described as the proprietor of Ambika Stores.  Exhibits III,
XXIII, XXIV, 51, 52, 56, 58, ZZ, AAA series and BBB -are all
communications addressed by institutions like Banks etc., in
which Muniswwni Raju has been described as the proprietor of
Ambika Stores. It may be stated that the appellant  himself
has  admitted  in his evidence that he was not drawing any
moneys from the business of Ambika Stores and that  whenever
he wanted any_money, he would ask Muniswami Raju and obtain
(1)  A.I.R. 1936 Mad .177.
471
from him.  If really the appellant had considered himself to
be  I co-owner equally with Muniswami Raju, such conduct  on
his  part is not explicable. it was urged on behalf  of the
appellant  that there was no documentary evidence  to show
that  the  appellant was being paid  any  salary  'Muniswami
Raju,  and that prior to Muniswami Raju's death, it was the
appellant who was in the entire management of Ambike  stores
when Muniswami Raju was ill and after the death of Muniswami
Raju  also it was the appellant who had been in management.
Al,  the books of account and other documents pertaining  to
the business of Ambika Stores had been admittedly  entrusted
to the appellant.  But it is not explained on behalf of the
appellant  as to why the documents were not produced on his
behalf to disprove the Case of the respondents that he was a
salaried servant.  It is therefore not unreasonable to draw
an  inference  from the conduct of the appellant  that the
Account Books, if  produced  in  court,  would  not have
supported  his case.  We accordingly reject the argument  of
the  appellant that the business of  Ambika  Stores  became
converted into joint family business at any subsequent stage
by  the conduct of Muniswami Raju in throwing  the  business
into  the  common stock or in blending the earnings  of the
business with the joint family income.
it was finally contended on behalf of the appellant that, in
any  event, the appellant became a co-owner of the  business
along  with Muniswami Raju by reason of contribution of his
own labour towards the development of the business.  In our
opinion,  there is no substance in this  argument.   It  is
evident that the appellant gave up his job in Wesley  Press
and  joined Ambika Stores about 9 or 10 months after it was
started by Muniswami Raju.  The appellant does not state  in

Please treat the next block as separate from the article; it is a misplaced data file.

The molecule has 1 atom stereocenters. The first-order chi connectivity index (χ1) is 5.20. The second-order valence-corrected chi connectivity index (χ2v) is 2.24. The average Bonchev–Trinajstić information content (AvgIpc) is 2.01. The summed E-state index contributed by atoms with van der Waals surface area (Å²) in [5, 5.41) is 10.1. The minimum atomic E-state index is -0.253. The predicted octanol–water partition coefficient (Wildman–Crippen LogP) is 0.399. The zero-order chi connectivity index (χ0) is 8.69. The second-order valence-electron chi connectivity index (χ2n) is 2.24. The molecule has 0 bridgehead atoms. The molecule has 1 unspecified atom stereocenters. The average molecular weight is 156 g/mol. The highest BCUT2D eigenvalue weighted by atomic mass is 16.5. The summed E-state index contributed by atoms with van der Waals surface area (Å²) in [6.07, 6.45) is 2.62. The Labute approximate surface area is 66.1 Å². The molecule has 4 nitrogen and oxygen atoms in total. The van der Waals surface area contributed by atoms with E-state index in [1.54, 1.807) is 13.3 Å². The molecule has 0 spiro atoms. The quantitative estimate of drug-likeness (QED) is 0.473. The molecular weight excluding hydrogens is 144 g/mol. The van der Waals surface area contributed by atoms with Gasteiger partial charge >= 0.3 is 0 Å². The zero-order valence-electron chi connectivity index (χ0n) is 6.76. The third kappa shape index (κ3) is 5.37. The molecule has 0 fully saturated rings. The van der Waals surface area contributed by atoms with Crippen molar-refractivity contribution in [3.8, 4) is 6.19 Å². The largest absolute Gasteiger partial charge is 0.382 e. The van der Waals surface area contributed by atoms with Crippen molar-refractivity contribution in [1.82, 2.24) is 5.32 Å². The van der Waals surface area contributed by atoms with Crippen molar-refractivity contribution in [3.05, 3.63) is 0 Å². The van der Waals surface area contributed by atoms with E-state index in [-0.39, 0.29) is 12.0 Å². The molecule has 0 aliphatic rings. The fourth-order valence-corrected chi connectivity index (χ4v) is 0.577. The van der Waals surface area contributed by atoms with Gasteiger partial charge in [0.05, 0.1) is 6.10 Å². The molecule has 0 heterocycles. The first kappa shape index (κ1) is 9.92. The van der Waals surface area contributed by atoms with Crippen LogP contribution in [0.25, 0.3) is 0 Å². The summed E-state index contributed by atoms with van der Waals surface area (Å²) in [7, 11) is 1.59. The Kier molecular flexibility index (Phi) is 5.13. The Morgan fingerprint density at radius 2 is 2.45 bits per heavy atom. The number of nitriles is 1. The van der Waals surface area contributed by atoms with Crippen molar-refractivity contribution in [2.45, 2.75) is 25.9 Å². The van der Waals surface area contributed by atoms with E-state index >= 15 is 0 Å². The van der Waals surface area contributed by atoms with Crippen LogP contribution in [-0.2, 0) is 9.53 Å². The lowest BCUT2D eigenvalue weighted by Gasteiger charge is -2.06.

his  evidence that he was a co-owner when he  joined  Ambika
Stores.  On  the  other  hand, in  Ex.  68  which  is  an
application  dated  March 20, 1928 by the appellant  to the
City Co-operative Bank, the appellant has described  himself
as  a  clerk in Ambika Stores and Muniswami  Raju  has been
described  as  his  proprietor. There is  no satisfactory
evidence  on behalf of the appellant to show as to when and
under -which circumstances his status of a clerk changed  to
that of a co-owner.  In another application, Ex.  I which is
of the year 1929 the appellant has described Muniswami Raju
as  the Proprietor of Ambika Stores and  he  has  described
himself as doing out-door commercial business with  Ambika
Stores.  Again, in Ex. C which is a loan application made
in  1932  by  both the brothers,  Muniswami  Raju  has been
described  as  the  proprietor of Ambika  Stores  while the
appellant  has been  described as  a  General Merchant  of
Mysore.  Reference was made on behalf of the  appellant  to
recitals in Ex. DDD, a mortgage deed dated June 20, 1934 in
which  Muniswami Raju and the appellant have been  described
as proprietors of Ambika Stores.  We have already dealt with
this, document and for the reasons already mentioned we hold
that the description of the
472
executants was only given for the purpose of borrowing from
the  Bank  and it had not the legal effect  of making the
appellant . co-owner of the partnership business.  There  is
no  evidence  of  any  assertion  by  the  appellant  during
Muniswami  Raju's life-time of his being a co-owner  of the
partnership   business, nor  is  there any   evidence  of
recognition  by Muniswami  Raju of any such  right  of the
appellant.  On the other hand, there is sufficient  evidence
to  show that whatever the appellant did in connection with
the  business  was only done with the Authority conferd  by
Muniswami  Raju.  In our opinion the High Court has  rightly
rejected  the claim of the appellant that he was a  co-owner
of the partnership business.
For  the  reason expressed we hold that this appeal  has  no
merit and it must be dismissed with costs.
R.K.P.S.       Appeal dismissed.
473